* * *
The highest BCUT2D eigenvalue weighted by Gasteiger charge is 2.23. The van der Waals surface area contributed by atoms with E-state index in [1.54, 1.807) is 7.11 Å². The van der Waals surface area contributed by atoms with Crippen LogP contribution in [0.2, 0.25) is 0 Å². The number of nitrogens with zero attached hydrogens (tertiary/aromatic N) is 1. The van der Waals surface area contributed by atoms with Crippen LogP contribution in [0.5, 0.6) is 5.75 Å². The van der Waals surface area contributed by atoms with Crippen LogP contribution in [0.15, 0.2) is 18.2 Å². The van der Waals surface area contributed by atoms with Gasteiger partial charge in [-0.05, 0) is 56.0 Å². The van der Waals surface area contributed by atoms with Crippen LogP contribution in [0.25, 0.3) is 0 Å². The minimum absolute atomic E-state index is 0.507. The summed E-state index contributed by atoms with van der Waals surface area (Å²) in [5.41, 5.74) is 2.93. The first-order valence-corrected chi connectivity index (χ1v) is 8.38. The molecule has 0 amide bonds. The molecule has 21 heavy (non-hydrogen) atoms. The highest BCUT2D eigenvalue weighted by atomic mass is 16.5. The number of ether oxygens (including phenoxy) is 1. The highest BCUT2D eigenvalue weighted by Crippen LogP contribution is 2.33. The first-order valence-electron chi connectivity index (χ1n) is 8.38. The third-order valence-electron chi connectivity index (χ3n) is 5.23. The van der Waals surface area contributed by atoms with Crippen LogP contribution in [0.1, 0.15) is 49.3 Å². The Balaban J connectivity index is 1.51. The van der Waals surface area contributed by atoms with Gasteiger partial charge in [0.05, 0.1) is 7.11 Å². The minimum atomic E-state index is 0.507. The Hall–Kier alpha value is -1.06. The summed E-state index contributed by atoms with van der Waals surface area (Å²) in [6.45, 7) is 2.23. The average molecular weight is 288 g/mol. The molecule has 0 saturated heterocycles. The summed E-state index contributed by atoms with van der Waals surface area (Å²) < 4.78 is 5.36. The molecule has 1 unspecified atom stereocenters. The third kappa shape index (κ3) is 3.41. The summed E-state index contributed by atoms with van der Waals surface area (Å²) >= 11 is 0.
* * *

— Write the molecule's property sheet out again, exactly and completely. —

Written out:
The highest BCUT2D eigenvalue weighted by Gasteiger charge is 2.23. The van der Waals surface area contributed by atoms with E-state index in [1.54, 1.807) is 7.11 Å². The van der Waals surface area contributed by atoms with Crippen LogP contribution in [0.2, 0.25) is 0 Å². The number of nitrogens with zero attached hydrogens (tertiary/aromatic N) is 1. The van der Waals surface area contributed by atoms with Crippen LogP contribution in [0.5, 0.6) is 5.75 Å². The van der Waals surface area contributed by atoms with Crippen LogP contribution in [0.15, 0.2) is 18.2 Å². The van der Waals surface area contributed by atoms with Gasteiger partial charge in [-0.05, 0) is 56.0 Å². The van der Waals surface area contributed by atoms with Crippen LogP contribution in [0.25, 0.3) is 0 Å². The minimum absolute atomic E-state index is 0.507. The summed E-state index contributed by atoms with van der Waals surface area (Å²) in [5.41, 5.74) is 2.93. The first-order valence-corrected chi connectivity index (χ1v) is 8.38. The molecule has 0 amide bonds. The molecule has 21 heavy (non-hydrogen) atoms. The highest BCUT2D eigenvalue weighted by atomic mass is 16.5. The number of ether oxygens (including phenoxy) is 1. The highest BCUT2D eigenvalue weighted by Crippen LogP contribution is 2.33. The first-order valence-electron chi connectivity index (χ1n) is 8.38. The third-order valence-electron chi connectivity index (χ3n) is 5.23. The van der Waals surface area contributed by atoms with Crippen LogP contribution in [0.1, 0.15) is 49.3 Å². The Balaban J connectivity index is 1.51. The van der Waals surface area contributed by atoms with Gasteiger partial charge in [0.05, 0.1) is 7.11 Å². The minimum atomic E-state index is 0.507. The Hall–Kier alpha value is -1.06. The summed E-state index contributed by atoms with van der Waals surface area (Å²) in [6.45, 7) is 2.23. The average molecular weight is 288 g/mol. The molecule has 0 saturated heterocycles. The summed E-state index contributed by atoms with van der Waals surface area (Å²) < 4.78 is 5.36. The molecule has 1 unspecified atom stereocenters. The third kappa shape index (κ3) is 3.41. The summed E-state index contributed by atoms with van der Waals surface area (Å²) >= 11 is 0.